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New Jersey bill would help families keep homes, discourage house-flipping

New bill aims to discourage house-flipping in New Jersey
New bill aims to discourage house-flipping in New Jersey 02:18

EAST ORANGE, N.J. -- It's a housing title no one wants -- New Jersey often has one of the highest foreclosure rates in the country.

A new bill would help families keep their homes.

Ezra Turner, 55, knows all too well the pain of losing a home. In 2018, business challenges led to the foreclosure of his Irvington house he was powerless to stop. 

"Once everything was gone, it was just surreal, like wow, we're out, and now we are renting," he told CBS2's Christina Fan.

New Jersey consistently ranks among the states with the highest foreclosure rates: 1 in every 2,564 units.

A coalition of urban mayors on Friday urged the governor to sign a bill that would help families preserve ownership and keep larger investors out.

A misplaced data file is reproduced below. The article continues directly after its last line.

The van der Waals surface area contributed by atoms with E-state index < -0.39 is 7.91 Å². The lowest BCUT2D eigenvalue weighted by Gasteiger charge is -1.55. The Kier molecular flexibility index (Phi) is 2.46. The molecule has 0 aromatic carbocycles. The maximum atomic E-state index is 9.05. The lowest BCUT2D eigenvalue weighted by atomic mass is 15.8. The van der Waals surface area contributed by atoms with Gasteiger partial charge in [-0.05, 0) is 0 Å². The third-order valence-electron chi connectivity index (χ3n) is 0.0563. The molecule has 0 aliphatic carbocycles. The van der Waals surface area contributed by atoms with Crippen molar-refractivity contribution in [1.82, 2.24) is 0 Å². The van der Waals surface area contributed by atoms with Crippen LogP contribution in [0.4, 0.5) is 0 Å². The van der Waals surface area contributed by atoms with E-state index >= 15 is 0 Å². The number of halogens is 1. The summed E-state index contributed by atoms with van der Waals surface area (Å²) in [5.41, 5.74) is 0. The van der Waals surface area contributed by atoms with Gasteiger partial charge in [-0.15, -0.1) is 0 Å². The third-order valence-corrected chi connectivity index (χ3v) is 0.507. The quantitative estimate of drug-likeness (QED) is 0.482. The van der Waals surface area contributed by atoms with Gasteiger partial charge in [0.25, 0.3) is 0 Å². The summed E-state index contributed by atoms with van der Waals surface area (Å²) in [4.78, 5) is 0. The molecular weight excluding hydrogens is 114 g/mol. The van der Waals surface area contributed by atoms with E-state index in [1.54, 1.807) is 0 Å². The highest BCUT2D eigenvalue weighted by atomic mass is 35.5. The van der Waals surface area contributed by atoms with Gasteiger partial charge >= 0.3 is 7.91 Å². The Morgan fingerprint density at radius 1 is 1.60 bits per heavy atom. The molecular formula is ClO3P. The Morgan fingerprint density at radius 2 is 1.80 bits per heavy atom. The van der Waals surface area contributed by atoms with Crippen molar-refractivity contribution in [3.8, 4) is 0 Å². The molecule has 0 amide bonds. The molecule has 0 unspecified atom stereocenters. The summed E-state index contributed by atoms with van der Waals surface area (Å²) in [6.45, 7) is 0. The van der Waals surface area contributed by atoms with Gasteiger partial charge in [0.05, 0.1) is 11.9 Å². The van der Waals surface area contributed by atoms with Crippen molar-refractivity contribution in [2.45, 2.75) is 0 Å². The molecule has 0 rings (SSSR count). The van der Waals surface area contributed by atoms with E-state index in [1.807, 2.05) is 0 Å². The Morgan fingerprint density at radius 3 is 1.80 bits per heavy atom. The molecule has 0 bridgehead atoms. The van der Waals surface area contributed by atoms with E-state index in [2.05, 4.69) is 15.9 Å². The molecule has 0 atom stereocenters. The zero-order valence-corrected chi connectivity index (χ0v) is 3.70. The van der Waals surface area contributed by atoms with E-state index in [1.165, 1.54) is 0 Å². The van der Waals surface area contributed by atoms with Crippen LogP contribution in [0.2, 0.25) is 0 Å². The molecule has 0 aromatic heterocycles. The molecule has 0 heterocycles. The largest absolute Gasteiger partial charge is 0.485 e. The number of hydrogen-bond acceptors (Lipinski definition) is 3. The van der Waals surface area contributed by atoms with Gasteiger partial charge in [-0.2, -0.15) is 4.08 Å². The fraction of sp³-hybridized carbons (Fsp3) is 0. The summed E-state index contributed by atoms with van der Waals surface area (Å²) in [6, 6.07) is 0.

"As a mayor, we are faced every day here in our city with telephone calls of our residents calling and trying to find ways to keep their homes," East Orange Mayor Ted Green said.

The Community Wealth Preservation Bill would give families a leg up by cutting the required deposit from 20% to 3.5% and give buyers two extra months to pay what they owe.

Five categories of people qualify: the homeowner, the homeowner's next of kin, nonprofit community development corporations,  plus renters and other buyers, who can also bid provided they commit to living in the neighborhood for seven years.

"It puts property ownership back into the hands of community members who really want to live here, who aren't just about extracting the equity from the house and going onto the next one," Assemblywoman Britnee Timberlake said.

Timberlake is one of the legislation co-sponsors and says Gov. Phil Murphy's office expressed concerns corporations could form disingenuous nonprofits. But she says a clean-up bill would close those loopholes.

Turner has since been able to purchase a home with his mother and son. He says this legislation would have spared him a long period of heartache.

"This will help a lot of individuals," he said.

CBS2 reached out to Murphy, and his office says he does not comment on pending legislation.

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